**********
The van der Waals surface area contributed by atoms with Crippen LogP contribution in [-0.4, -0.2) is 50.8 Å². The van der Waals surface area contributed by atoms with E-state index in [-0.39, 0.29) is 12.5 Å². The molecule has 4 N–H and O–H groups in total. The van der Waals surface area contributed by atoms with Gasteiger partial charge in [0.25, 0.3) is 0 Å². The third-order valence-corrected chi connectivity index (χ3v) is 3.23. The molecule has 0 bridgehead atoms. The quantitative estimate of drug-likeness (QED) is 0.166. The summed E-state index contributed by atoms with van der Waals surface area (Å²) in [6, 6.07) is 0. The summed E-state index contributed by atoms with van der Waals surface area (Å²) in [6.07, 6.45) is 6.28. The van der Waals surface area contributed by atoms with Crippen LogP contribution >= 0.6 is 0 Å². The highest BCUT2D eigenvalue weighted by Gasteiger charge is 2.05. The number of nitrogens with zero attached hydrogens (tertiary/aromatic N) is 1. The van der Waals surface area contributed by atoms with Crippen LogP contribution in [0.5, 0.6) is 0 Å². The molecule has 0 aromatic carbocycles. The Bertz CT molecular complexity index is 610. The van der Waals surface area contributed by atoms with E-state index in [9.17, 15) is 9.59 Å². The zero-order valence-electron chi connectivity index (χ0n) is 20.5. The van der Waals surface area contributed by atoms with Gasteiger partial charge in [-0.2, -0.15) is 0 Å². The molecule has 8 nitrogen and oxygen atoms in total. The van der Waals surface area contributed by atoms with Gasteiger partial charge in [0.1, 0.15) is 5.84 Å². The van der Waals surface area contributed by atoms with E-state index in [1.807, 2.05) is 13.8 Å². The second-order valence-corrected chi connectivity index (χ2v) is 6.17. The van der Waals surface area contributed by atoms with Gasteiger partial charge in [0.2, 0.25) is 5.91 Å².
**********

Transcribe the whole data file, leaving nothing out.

The van der Waals surface area contributed by atoms with Crippen LogP contribution in [-0.4, -0.2) is 50.8 Å². The van der Waals surface area contributed by atoms with E-state index in [-0.39, 0.29) is 12.5 Å². The molecule has 4 N–H and O–H groups in total. The van der Waals surface area contributed by atoms with Gasteiger partial charge in [0.25, 0.3) is 0 Å². The third-order valence-corrected chi connectivity index (χ3v) is 3.23. The molecule has 0 bridgehead atoms. The quantitative estimate of drug-likeness (QED) is 0.166. The summed E-state index contributed by atoms with van der Waals surface area (Å²) in [6, 6.07) is 0. The summed E-state index contributed by atoms with van der Waals surface area (Å²) in [6.07, 6.45) is 6.28. The van der Waals surface area contributed by atoms with Crippen LogP contribution >= 0.6 is 0 Å². The highest BCUT2D eigenvalue weighted by Gasteiger charge is 2.05. The number of nitrogens with zero attached hydrogens (tertiary/aromatic N) is 1. The van der Waals surface area contributed by atoms with Crippen LogP contribution in [0.5, 0.6) is 0 Å². The molecule has 0 aromatic carbocycles. The Bertz CT molecular complexity index is 610. The van der Waals surface area contributed by atoms with E-state index in [9.17, 15) is 9.59 Å². The zero-order valence-electron chi connectivity index (χ0n) is 20.5. The van der Waals surface area contributed by atoms with Gasteiger partial charge in [-0.2, -0.15) is 0 Å². The molecule has 8 nitrogen and oxygen atoms in total. The van der Waals surface area contributed by atoms with Gasteiger partial charge in [0.1, 0.15) is 5.84 Å². The van der Waals surface area contributed by atoms with E-state index in [1.807, 2.05) is 13.8 Å². The second-order valence-corrected chi connectivity index (χ2v) is 6.17. The van der Waals surface area contributed by atoms with Gasteiger partial charge in [0.2, 0.25) is 5.91 Å².